Liberty is an inherently offensive lifestyle. Living in a free society guarantees that each one of us will see our most cherished principles and beliefs questioned and in some cases mocked. That psychic discomfort is the price we pay for basic civic peace. It's worth it. It's a pragmatic principle. Defend everyone else's rights, because if you don't there is no one to defend yours. -- MaxedOutMama

I don't just want gun rights... I want individual liberty, a culture of self-reliance....I want the whole bloody thing. -- Kim du Toit

The most glaring example of the cognitive dissonance on the left is the concept that human beings are inherently good, yet at the same time cannot be trusted with any kind of weapon, unless the magic fairy dust of government authority gets sprinkled upon them.-- Moshe Ben-David

The cult of the left believes that it is engaged in a great apocalyptic battle with corporations and industrialists for the ownership of the unthinking masses. Its acolytes see themselves as the individuals who have been "liberated" to think for themselves. They make choices. You however are just a member of the unthinking masses. You are not really a person, but only respond to the agendas of your corporate overlords. If you eat too much, it's because corporations make you eat. If you kill, it's because corporations encourage you to buy guns. You are not an individual. You are a social problem. -- Sultan Knish

Sunday, March 21, 2004

1975 in Washington, D.C. vs. 2004 in Canton, Ohio


This is an odd coincidence.

Quite a while back, shortly after I started this blog, I posted "Is the Government Responsible for Your Protection," a two-part essay on one reason there is a right to arms. In Part I I used the transcript of the 1981 D.C. Court of Apeals en banc decision of Warren v. District of Columbia in which Carolyn Warren, Miriam Douglas, and Joan Taliaferro sued the District of Columbia for failing to protect them from a pair of rapists, even after they had called the police and the police had come to the home. If you've not read it before, I strongly recommend you do.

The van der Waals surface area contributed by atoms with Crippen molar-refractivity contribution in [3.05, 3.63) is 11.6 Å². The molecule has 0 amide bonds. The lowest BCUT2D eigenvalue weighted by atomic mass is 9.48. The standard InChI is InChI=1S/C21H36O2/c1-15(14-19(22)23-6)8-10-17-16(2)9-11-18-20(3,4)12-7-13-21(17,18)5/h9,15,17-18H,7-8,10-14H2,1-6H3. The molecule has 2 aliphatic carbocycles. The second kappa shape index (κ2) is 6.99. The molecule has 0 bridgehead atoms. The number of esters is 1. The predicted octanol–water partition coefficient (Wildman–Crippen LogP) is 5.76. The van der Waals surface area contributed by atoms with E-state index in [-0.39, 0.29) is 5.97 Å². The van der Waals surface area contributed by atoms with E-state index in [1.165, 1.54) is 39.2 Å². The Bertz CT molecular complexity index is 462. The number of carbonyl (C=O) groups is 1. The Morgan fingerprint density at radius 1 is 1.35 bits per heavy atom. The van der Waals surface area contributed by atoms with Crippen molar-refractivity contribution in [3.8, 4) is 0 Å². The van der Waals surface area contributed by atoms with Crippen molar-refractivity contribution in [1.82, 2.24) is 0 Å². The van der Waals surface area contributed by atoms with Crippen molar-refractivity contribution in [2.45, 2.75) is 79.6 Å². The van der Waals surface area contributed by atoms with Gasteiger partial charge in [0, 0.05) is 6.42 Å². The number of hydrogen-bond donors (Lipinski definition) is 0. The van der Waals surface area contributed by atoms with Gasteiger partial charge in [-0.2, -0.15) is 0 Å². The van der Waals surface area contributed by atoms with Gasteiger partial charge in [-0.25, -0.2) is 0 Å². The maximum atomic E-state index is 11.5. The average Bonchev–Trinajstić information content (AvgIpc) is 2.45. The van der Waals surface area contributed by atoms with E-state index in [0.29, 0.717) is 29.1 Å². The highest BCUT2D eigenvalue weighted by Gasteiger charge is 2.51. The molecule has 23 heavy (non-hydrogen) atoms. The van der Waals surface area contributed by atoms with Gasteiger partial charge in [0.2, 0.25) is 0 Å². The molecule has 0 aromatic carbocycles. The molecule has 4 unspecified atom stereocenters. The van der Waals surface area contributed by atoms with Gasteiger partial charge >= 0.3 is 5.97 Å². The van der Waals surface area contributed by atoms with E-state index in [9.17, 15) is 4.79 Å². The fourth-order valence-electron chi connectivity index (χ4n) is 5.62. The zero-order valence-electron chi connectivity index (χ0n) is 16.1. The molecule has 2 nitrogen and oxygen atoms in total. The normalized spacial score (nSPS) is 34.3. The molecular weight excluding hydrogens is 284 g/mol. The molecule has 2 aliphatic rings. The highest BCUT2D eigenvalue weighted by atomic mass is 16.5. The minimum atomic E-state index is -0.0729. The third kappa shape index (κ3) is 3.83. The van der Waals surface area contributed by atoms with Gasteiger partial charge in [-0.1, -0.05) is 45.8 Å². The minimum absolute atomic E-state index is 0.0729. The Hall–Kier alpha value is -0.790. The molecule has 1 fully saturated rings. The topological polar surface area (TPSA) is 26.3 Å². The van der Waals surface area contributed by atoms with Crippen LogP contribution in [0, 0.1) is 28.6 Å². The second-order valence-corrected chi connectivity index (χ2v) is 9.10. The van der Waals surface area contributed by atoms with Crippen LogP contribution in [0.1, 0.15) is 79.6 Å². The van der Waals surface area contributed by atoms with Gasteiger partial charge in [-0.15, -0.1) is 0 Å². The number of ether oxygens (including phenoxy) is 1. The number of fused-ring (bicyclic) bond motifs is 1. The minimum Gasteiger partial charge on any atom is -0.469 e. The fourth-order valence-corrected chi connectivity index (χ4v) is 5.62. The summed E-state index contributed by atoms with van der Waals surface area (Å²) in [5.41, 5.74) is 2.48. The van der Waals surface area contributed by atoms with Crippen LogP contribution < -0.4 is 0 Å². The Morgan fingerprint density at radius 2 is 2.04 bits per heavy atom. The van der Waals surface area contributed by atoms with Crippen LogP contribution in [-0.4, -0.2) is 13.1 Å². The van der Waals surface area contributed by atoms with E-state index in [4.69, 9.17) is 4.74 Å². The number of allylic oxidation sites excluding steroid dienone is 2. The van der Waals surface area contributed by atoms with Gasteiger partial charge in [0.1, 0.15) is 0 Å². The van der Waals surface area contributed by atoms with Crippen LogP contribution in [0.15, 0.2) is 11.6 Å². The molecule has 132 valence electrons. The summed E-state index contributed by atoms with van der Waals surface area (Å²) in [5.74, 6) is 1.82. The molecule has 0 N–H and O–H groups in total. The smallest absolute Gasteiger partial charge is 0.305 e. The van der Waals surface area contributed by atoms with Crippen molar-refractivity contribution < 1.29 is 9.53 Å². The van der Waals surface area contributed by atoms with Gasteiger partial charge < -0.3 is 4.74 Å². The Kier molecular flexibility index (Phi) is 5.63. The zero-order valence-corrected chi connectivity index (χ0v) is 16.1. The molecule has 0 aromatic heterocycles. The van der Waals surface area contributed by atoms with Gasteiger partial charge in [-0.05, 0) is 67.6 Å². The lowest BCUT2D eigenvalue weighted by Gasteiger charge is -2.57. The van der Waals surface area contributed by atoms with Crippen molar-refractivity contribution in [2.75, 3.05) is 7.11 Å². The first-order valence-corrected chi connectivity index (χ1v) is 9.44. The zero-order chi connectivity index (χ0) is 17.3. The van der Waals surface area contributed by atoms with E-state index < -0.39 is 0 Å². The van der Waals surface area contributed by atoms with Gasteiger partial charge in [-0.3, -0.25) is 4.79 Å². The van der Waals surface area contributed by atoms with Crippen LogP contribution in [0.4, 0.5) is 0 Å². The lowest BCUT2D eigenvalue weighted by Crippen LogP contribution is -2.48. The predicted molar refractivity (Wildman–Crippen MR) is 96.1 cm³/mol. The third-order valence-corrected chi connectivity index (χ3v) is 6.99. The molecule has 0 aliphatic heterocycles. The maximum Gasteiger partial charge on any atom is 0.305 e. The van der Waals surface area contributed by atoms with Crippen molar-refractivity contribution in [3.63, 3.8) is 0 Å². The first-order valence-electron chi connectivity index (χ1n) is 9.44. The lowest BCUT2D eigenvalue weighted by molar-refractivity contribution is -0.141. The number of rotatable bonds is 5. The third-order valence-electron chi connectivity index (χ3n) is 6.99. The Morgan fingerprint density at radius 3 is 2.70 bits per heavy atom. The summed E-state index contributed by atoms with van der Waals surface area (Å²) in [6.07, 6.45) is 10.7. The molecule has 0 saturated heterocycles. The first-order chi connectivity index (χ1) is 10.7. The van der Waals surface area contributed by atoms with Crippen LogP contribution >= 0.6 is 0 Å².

These women lived in the District in 1975, a short while before D.C. passed its draconian firearms restrictions, but in any case none of them were armed, and they depended on the State for their protection.

Skip forward twenty-nine years, nearly to the day, and shift your coordinates to Canton, Ohio. Clayton Cramer's Civilian Gun Self-Defense Page posts from the Akron Beacon-Journal the following story that I will copy shamelessly:
Man shot to death in Canton

The first time Carolyn Warren called police, she wanted to be rescued from a man she said was trying to break in her door.

Three minutes later, she called back to say the man was in her apartment, but she didn't need to be rescued anymore.

The man was shot dead.


Kenneth G. Riggs, 38, died about 12:30 a.m. Thursday
(March 11, 2004) of a gunshot wound to the head. He was shot inside Warren's apartment on Mahoning Road Northeast, less than a block from his home.

Canton Police Lt. Tom Thomas said the two women in the apartment knew Riggs, but he declined to describe their relationship. Police say the shooter is a 31-year-old woman, who Thomas said was identified in the 911 call as Warren's daughter.

The mother apparently made the calls and the daughter allegedly fired a .22 rifle at Riggs twice after he forced his way into the apartment.

Police did not arrest the woman. Thomas said information from the shooting investigation will be turned over to the Stark County prosecutor.

A telephone number listed for Warren was out of order Thursday.

Riggs, who lived in the 2600 block of Mahoning Road Northeast, had a history of arrests in Stark County that stretched back to the late 1980s. Court records include a one-year prison sentence for illegal possession of a firearm and using a weapon while intoxicated. The records also list multiple arrests on charges of assault, aggravated burglary, menacing, drug abuse and violating a protection order.
Is it the same Carolyn Warren? Her daughter would have been born in 1973, two years before the attack in D.C, so I think it's highly doubtful. But notice the stark difference between the two cases - one in which there was a .22 rifle and someone who knew how to use it, and one in which the victims were unarmed.

The name coincidence was just too weird not to comment on.

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